Report: VW Exec Outlines Repair Plans For U.S. Vehicles In Diesel Scandal

Volkswagen reportedly hopes to be able to fix most vehicles in the U.S. that were equipped with systems to evade government emissions limits.

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Volkswagen reportedly hopes to be able to fix most vehicles in the U.S. that were equipped with systems to evade government emissions limits.

The Associated Press, citing two VW dealers, reported that a VW executive outlined parts of the repair plan during questioning at a regional dealer meeting in New Jersey earlier this month.

More than 300,000 2.0-liter diesel vehicles would receive upgraded software as well as a larger catalytic converter to reduce emissions levels. Another approximately 150,000 cars would receive different software and hardware upgrades.

Under a multi-billion dollar settlement agreement with federal officials, California regulators and vehicle owners, VW must either repair or buy back 2.0-liter vehicles that could manipulate their emissions levels during official testing.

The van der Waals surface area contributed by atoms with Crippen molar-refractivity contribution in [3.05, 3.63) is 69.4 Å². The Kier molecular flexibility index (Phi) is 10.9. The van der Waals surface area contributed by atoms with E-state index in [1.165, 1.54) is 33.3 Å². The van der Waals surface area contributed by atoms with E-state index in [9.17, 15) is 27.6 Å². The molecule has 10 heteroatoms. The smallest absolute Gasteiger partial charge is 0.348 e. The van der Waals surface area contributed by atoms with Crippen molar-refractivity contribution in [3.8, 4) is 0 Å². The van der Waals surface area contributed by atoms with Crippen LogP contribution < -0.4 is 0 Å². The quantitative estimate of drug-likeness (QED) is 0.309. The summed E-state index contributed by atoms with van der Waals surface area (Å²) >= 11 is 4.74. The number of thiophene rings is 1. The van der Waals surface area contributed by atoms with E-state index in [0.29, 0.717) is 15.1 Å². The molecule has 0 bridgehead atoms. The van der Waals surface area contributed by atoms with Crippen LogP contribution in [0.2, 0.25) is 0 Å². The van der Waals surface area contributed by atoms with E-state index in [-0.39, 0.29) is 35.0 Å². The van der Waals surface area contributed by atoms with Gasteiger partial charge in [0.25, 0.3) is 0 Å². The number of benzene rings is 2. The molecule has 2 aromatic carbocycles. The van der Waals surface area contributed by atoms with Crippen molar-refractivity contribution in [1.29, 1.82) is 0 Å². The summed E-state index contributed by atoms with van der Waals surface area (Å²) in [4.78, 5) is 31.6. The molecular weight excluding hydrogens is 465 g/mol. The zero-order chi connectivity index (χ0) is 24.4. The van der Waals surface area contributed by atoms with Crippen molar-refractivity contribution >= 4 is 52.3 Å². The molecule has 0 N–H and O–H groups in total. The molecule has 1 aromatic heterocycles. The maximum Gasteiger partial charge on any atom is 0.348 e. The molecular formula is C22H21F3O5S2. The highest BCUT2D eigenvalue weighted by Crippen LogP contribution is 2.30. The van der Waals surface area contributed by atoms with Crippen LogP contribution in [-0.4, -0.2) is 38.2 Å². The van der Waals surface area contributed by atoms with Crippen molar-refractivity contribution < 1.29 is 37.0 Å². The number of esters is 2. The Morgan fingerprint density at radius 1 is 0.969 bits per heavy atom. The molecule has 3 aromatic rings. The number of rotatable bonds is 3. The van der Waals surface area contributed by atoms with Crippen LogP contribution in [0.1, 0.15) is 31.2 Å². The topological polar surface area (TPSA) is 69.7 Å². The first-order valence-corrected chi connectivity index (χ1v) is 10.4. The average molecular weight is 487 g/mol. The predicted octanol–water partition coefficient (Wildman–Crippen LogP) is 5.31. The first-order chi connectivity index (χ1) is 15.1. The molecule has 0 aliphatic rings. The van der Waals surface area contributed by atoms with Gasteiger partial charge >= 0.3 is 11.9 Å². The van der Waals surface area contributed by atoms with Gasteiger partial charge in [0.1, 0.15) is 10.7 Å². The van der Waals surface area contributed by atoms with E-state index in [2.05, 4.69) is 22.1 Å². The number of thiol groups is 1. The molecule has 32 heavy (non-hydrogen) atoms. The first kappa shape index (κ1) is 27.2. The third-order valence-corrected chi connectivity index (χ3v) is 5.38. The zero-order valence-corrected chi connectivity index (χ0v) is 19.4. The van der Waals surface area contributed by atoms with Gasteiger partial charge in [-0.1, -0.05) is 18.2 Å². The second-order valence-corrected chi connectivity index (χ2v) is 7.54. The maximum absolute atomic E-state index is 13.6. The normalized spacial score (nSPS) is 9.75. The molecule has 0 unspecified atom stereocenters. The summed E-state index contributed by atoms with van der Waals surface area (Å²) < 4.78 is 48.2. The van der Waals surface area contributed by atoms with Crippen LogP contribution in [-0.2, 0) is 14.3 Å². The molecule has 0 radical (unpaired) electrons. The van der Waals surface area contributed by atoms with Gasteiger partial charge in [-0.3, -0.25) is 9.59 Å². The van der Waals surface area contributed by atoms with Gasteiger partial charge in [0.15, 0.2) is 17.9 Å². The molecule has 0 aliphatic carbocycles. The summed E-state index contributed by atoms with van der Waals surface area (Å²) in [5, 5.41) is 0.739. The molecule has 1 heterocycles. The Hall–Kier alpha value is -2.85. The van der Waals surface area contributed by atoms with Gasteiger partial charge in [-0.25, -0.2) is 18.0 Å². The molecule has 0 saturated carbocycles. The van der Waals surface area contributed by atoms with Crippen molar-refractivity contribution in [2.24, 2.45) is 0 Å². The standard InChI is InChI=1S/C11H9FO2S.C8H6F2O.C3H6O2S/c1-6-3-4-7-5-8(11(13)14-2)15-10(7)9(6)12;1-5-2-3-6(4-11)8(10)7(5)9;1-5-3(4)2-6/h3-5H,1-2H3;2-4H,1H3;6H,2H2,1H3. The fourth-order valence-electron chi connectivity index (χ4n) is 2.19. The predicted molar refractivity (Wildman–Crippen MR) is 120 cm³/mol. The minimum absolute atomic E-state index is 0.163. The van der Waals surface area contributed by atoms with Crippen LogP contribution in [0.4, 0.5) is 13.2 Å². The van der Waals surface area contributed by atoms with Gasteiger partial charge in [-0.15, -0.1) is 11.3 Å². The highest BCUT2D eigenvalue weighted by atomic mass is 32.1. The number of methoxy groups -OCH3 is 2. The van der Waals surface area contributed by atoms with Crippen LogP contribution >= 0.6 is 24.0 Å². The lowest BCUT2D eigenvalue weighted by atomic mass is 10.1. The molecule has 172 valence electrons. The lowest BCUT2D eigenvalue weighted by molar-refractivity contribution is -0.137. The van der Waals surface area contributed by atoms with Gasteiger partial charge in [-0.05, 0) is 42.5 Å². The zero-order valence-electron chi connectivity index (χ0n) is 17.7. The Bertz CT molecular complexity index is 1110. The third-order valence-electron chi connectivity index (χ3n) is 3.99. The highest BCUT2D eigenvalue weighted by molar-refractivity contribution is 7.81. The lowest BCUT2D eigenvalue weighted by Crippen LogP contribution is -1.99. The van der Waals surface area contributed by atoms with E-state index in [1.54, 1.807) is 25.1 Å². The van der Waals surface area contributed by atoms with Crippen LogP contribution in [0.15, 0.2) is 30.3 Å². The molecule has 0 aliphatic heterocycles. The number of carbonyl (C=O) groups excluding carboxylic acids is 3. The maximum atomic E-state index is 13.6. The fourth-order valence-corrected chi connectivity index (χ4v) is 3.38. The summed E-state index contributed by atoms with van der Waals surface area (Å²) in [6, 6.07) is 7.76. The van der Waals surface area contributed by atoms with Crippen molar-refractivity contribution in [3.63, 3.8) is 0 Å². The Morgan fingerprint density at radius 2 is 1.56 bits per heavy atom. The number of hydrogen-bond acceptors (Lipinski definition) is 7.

The $10 billion amount outlined in the settlement assumed that the automaker would need to pay owners of 2.0-liter vehicles for the value of their cars before word of the scandal broke, but an acceptable repair, the AP noted, could reduce that amount considerably.

More testing is needed — and the plan would still need to gain approval of the Environmental Protection Agency and the California Air Resources Board — but early research reportedly showed little impact on efficiency or performance.

Volkswagen and prosecutors are still negotiating on thousands of additional vehicles with 3.0-liter diesel engines.

A diesel recall was approved for the European Union — where most of the affected cars are located — last year, but fixes in the U.S., where emissions standards are stricter, proved to be much more complicated.

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